thethan pursuinghighest priority lor the parly. Tlicaa stilllitor tedol cm" but oxr the past year tt haipretending thai Ihe iniutfiencyinor problem und now rcporli citenaive fighting, ll recently noted, lor example, trial forcei subordinate to the laierioi Ministry had beenlashes with insurgent*'

When inihiary and other pr.gram* conflict, priority is aimcs; always given to IM miliary. Communisi leaders have been vilhag to ml damage to both the party and the youth rargaruiatuan by forcing member} iatn the Army. The goicrnmtnt almail certainly *at :aui that ill attempt to call up aoeral hundred tbouiaad reaernii' in1 would be unpopular The apeedwtieh it begancn. however, luggcata it did not anticipate the severity of the economic iJlii.pt ion caused by ihe flight of rcterviiti Forced conscription also fuels public rcicntmcnt. Economic programs lhat might win popular lupporl have been largelythe emphasis la on thoia dlrecily rehv.ed to the war ctfoit.

The government'! armedoatcannot or will not oopa with the insurgents.major offensive operaiioni thaArmy-I'houiovietparticipationfailures. Information

indicates itiai in tha ipcing1 an Afghan offe.^ive Oetigned tortajc* Uuorgent suppty route i- not hern Paktta Frervince cdlapud cuiclly. in pan becaute of deail-jen thai I'dudcd the defce-of airmail all of on* rag>rtaant la Ihr summer1 Soviet adviser* ordered Afghan unit!roup of unnamed cadet* lo clear lainracnu from tbe Paghrnan area near Kabul C

OO Afghan troops parlici-

pafd In the ill-fated operation inereeserted or were mining, and 1BO vehicles were lost Afghan loree* have fared juit a* poorly when they had ligmflcant lupporl from Soviei troops.

August and1 the Afghan* lulTcrcd heavy loDca in men and equipment in the fourth jranl effort to clear iniurgonii fiom ihe Panjihcr valley

north ofeffort thai accomplished even lets than previous attempt! io wresi control of the valleye retina nee.'

Probably because of the repealed defend,offensivee become rare.northeasternponcdly almosloperailoi, between July and October* bservers report

that certain special unm. auun at commandos,small-scale raids, but in larce-scaleunit* are generally used only In supportiroops. and even then results are usuallyOne of the few important Afghanthis year wax in Samongan Province J

the Army, althougn accompaniesovict unii. auffcrcd heavy losie* and last control of three district*eek of fighting.

Afghan iroops seem urmblc io ropund effectively to insurgent ambushes of road convoys. Their tendency to slow down or (top when underfirela high casualties,ack of coordination among convoys, mainnd the Air Force nuke* matter* woric. Afghan unit* are also unable or unoilting to counter insurgent attack* in the main urbannly majcr Soviet effoits have been able to bring the second- and thtrd-largcatandtenuous government control

Afghan Mid-eis and police Li isniaicd towns and military posts maintain what government pretence cam* in much of the countrywide. In manyowever, thete unit* survive because commanders have established tacit arrangement* with localgroups. In exchange for noninterference, the iniurgent* bypass the cooperative garrison and attack other Afvhirand Soviet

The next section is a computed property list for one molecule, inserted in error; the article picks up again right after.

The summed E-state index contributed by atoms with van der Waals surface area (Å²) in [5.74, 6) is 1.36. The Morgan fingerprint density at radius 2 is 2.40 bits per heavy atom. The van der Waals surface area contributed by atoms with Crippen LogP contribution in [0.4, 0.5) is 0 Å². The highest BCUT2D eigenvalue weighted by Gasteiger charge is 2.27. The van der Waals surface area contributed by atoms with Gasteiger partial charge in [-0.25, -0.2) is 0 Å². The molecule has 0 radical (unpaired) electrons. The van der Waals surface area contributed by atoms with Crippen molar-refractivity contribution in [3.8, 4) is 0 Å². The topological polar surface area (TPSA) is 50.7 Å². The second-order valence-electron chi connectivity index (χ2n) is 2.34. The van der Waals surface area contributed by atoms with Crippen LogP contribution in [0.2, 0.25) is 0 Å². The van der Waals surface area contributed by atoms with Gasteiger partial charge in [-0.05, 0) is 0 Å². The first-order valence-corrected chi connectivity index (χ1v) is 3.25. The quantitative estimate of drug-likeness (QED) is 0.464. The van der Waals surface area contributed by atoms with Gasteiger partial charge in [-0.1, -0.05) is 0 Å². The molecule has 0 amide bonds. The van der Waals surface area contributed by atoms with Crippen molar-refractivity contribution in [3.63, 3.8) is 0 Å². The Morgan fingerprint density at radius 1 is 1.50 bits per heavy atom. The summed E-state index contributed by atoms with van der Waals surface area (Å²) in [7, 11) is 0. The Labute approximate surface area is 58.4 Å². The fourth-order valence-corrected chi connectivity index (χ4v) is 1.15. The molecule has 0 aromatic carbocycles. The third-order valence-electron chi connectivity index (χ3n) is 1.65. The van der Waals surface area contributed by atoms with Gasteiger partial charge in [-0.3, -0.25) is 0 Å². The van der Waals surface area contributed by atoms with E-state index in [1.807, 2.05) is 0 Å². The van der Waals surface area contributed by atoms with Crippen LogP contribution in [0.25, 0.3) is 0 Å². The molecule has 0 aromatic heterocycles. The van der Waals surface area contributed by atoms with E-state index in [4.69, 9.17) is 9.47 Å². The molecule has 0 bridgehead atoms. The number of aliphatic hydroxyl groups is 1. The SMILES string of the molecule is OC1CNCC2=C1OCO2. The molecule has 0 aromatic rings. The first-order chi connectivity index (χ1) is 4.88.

Jand the insurgents report mat tonic A'zhan commandersoughtfrom attacks by supplying arms and ammunition to Ihe insurgent'

-

The Army'* moil in nun problemil* inability to Had men willing to light (nr die llubrak government. Monctaiy incentives loi enlistment and rccnlistmcn; have Toiledi metowering tbe offlci.il drr.fl atc0 at well at endme many deferment* hat not strengthened ihe At my,urther lowering of lhc draft ageV In? it unlikely lo be any more effective In ihe falll. according

3 "My0 metool of JOW.enW siller responded or weee caught by nrcsi-gangi when lhc govern will tried is recall all vcteraniibe ageabul l> now force-ely on press.gangs a* in primary means of conscription. To IHI their quotas, recruiters have taken boys a* young aaears old. canting Afghan Army officer* lo complain ofc*-aualiiyhai the draft hnt brought in.

The moiimion and tinning or recrulu it catremely poor. According lo

iits arc taken from ihe

areas where ihey are captured directly lo ttnilt far from their hornet. Most men receive onlyoays and some ai few as (our days of tinning. Small arms mining includes firing less lhanounds. Units somciimci van three months before giving arms lo recruits because of fear that deserters will iu* Jien lhc) defect.

Deaej irons and casualties haveeavy tollrriaapower. The Afghan Governmentthere were al0 desertions intuettcriptt feel any allegianceheand many clearly are hostile to it andaoor living coed it mm and Ion morale-pari because cf manycontributehemcrrhastsg of that Army. The govern memIon the services of monyinI Kabul decidedinvoluntary (itension of Iheirof the high probability thai these menAccordingthe Afghan

Government estimaiei lhal the Afghan Army has also lost0 killed0 wounded.

Adding to lhc Army's problems aie Ihein the ruling party, corruption, andfor the insurgents from wiihin lhclhal Khnlqiofficer*

in armored units in Kabul tried to avenhrow Babcal anleasi two occasionsut they were stopped by Soviei troops. There have also been many instances ofiing between Khalcjr* andmelts- According to C

3 some Kbalgra in the mdi-taiycoTcrily sappty arm* and information tc Ihe insurgents and encourage government troarw lode-sen. Khalqi* are an overwhelming majority of the parly member* in ihe miliiary. bui dcipile iheir disloyally, the government cannot purge Ihcm without decimating an already waok officer corps.

Many Afghan Army officers arid veterans ore at untrustworthy or disloyal at mosi recruits.*.

J report tbajruomccmbenlc funds allocated for troopandrocess aided by in/latiaa:rcpans.alto say conscripts arc

oftes allowed lo escape by sympsthetic or vena! sddicrs. The Soviet* do not tell Afghanperations, dej--oy menu, or obyective* until just before the action begins ia order io limit thepassed to the insurgents. AccordingC

j. some Afghan troops also engage inmosi spectacular (nuance was lhc dutruc-lion of the ammunition tioiage aiea at Bagrnm Airbasc in1